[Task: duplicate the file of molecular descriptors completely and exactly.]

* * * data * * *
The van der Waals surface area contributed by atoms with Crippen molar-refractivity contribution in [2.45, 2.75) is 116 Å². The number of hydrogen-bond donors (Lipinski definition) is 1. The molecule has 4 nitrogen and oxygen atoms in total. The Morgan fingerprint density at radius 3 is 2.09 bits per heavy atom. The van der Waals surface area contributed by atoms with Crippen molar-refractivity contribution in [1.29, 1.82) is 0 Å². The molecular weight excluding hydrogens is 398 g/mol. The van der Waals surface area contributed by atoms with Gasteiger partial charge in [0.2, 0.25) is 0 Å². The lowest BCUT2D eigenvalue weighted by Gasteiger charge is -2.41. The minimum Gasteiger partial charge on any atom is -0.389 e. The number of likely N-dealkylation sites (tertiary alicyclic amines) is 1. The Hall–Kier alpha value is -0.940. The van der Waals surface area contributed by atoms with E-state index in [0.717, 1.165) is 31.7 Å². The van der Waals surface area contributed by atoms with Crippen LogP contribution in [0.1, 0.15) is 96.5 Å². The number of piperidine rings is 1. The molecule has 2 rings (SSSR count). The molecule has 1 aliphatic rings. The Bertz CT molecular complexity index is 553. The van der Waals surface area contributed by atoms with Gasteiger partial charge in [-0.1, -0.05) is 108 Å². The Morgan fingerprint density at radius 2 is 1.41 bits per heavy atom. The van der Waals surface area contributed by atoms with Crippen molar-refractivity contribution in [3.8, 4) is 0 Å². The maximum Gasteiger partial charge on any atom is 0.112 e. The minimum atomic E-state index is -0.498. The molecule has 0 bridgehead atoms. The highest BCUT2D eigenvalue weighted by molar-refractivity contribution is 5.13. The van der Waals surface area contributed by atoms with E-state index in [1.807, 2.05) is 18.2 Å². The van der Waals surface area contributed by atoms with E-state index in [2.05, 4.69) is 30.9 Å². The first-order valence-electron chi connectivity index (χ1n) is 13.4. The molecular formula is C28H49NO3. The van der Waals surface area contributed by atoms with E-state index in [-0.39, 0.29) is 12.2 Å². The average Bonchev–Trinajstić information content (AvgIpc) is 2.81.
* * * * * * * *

The van der Waals surface area contributed by atoms with Crippen molar-refractivity contribution in [2.45, 2.75) is 116 Å². The number of hydrogen-bond donors (Lipinski definition) is 1. The molecule has 4 nitrogen and oxygen atoms in total. The Morgan fingerprint density at radius 3 is 2.09 bits per heavy atom. The van der Waals surface area contributed by atoms with Crippen molar-refractivity contribution in [1.29, 1.82) is 0 Å². The molecular weight excluding hydrogens is 398 g/mol. The van der Waals surface area contributed by atoms with Gasteiger partial charge in [0.2, 0.25) is 0 Å². The lowest BCUT2D eigenvalue weighted by Gasteiger charge is -2.41. The minimum Gasteiger partial charge on any atom is -0.389 e. The number of likely N-dealkylation sites (tertiary alicyclic amines) is 1. The Hall–Kier alpha value is -0.940. The van der Waals surface area contributed by atoms with E-state index in [0.717, 1.165) is 31.7 Å². The van der Waals surface area contributed by atoms with Crippen LogP contribution in [0.1, 0.15) is 96.5 Å². The number of piperidine rings is 1. The molecule has 2 rings (SSSR count). The molecule has 1 aliphatic rings. The Bertz CT molecular complexity index is 553. The van der Waals surface area contributed by atoms with Gasteiger partial charge in [-0.1, -0.05) is 108 Å². The Morgan fingerprint density at radius 2 is 1.41 bits per heavy atom. The van der Waals surface area contributed by atoms with Crippen molar-refractivity contribution in [3.8, 4) is 0 Å². The maximum Gasteiger partial charge on any atom is 0.112 e. The minimum atomic E-state index is -0.498. The molecule has 0 bridgehead atoms. The highest BCUT2D eigenvalue weighted by molar-refractivity contribution is 5.13. The van der Waals surface area contributed by atoms with E-state index in [1.807, 2.05) is 18.2 Å². The van der Waals surface area contributed by atoms with E-state index in [2.05, 4.69) is 30.9 Å². The first-order valence-electron chi connectivity index (χ1n) is 13.4. The molecular formula is C28H49NO3. The van der Waals surface area contributed by atoms with E-state index in [-0.39, 0.29) is 12.2 Å². The average Bonchev–Trinajstić information content (AvgIpc) is 2.81.